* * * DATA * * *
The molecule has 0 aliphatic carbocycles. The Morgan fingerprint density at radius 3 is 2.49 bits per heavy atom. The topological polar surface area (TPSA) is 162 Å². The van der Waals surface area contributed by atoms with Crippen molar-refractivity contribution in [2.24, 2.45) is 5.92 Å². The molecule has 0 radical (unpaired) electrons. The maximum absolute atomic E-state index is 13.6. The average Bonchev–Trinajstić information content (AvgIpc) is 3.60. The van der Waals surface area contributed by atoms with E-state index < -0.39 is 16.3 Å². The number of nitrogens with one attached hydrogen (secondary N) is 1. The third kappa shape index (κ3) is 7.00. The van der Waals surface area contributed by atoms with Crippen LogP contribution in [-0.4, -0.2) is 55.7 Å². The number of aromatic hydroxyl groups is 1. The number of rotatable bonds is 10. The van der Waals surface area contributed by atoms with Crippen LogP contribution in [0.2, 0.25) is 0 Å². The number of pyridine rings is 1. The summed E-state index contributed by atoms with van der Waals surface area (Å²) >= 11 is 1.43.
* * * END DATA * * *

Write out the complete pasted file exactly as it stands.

The molecule has 0 aliphatic carbocycles. The Morgan fingerprint density at radius 3 is 2.49 bits per heavy atom. The topological polar surface area (TPSA) is 162 Å². The van der Waals surface area contributed by atoms with Crippen molar-refractivity contribution in [2.24, 2.45) is 5.92 Å². The molecule has 0 radical (unpaired) electrons. The maximum absolute atomic E-state index is 13.6. The average Bonchev–Trinajstić information content (AvgIpc) is 3.60. The van der Waals surface area contributed by atoms with E-state index < -0.39 is 16.3 Å². The number of nitrogens with one attached hydrogen (secondary N) is 1. The third kappa shape index (κ3) is 7.00. The van der Waals surface area contributed by atoms with Crippen LogP contribution in [-0.4, -0.2) is 55.7 Å². The number of aromatic hydroxyl groups is 1. The number of rotatable bonds is 10. The van der Waals surface area contributed by atoms with Crippen LogP contribution in [0.2, 0.25) is 0 Å². The number of pyridine rings is 1. The summed E-state index contributed by atoms with van der Waals surface area (Å²) >= 11 is 1.43.